Firewater, ‘Songs We Should Have Written’ (Jet Set) V/A, ‘Stop Me If You Think You’ve Heard This One Before…” (Rough Trade)
Apparently, it’s not just DJs and single record store employees who like making mix tapes; even rock stars are getting in on the act. Two current releases feature indie bands covering the works of other songwriters. The New York-based Firewater was formed in 1996 by members of other notable rock groups, including guitarist Duane Denison of Jesus Lizard, drummer Yuval Gabay of Soul Coughing, and saxophonist/accordian player Kurt Hofmann of the Jon Spencer Blues Explosion. On Songs We Should Have Written, the ensemble brings together a mix of influential tracks, reworked in their own brash fashion.
Their raucous and unruly style suits many of the rock standards well in their rendition of Johnny Cash’s “Folsom Prison Blues,” you can almost smell the whiskey on lead singer Tod A.’s voice; singer Jennifer Charles adds a swagger to Sonny and Cher’s dance-pop hit “The Beat Goes On.” However, reinterpreting some of modern music’s most popular anthems has its risks: Firewater unwittingly demonstrates that the gentle gospel track “This Little Heart of Mine” wasn’t meant to be an aggressive, guitar-driven song; and while the first half of “Paint It Black” stays true to the spirit of the Rolling Stones classic, it ultimately breaks down into an over-indulgent instrumental whirl of stretched-out squeals and sitars, losing much of the momentum of the original. However, the band is never timid in their approach, and the record as a whole is a heartening loveletter to the icons who helped shape Firewater’s rowdy and eclectic sound.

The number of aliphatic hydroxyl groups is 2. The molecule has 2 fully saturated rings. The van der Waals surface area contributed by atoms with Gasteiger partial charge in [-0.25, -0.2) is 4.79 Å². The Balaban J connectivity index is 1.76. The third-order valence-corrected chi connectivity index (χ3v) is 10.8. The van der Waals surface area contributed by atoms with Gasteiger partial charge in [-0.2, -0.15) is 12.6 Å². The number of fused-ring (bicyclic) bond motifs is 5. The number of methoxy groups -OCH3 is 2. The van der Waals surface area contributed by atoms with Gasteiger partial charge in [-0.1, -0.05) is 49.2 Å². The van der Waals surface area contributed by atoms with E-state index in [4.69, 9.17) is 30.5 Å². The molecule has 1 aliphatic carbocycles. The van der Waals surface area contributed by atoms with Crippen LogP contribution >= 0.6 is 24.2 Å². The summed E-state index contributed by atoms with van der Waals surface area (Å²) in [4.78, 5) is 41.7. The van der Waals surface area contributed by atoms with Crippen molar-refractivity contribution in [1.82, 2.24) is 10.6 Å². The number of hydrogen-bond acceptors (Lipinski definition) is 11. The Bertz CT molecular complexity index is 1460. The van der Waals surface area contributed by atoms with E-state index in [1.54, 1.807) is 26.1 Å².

That said, part of the joy in listening to a new mix is the element of discovery and falling in love with a new song. Rough Trade’s compilation Stop Me If You Think You’ve Heard This One Before… avoids the constant comparison to the original tracks by choosing songs that are lesser known. And with the 25-year-old label’s notable roster, the prominence of the covering band occasionally outshines that of the original artist-all of whom also happen to be on Rough Trade. The most well-known songs are the two Strokes tracks, “Is This It” and “Last Nite.” Royal City transforms the former into a lullaby, gently singing, “Can’t you see I’m trying / I don’t even like it / I just lie to getto your apartment” in a hushed, weary voice. Meanwhile, the female-fronted Detroit Cobras turn the latter into a zippy surf-rock ditty. Adam Green, in a nursery-rhyme-like voice, does a satisfying rendition of “Eating Noddemix” by Young Marble Giants. Mystic Chords of Memory does a sweet and strummy cover of Aztec Camera’s “We Could Send Letters.” “Just close your eyes again / Until these things get better /You’re never far away / We could send letters” they delicately sing. On the other hand, the record hits a sour note with The Fiery Furnaces’ discordant cover of “Winter,” by the Fall. Fortunately, the album quickly recovers with its slick closer, “Final Day” (also by Young Marble Giants), covered by Belle & Sebastian and set to a delightful club groove. Ultimately, Stop Me… is the compilation that is less reverential and more playful-and for this reason, it shines without the shadow of the past to get in the way.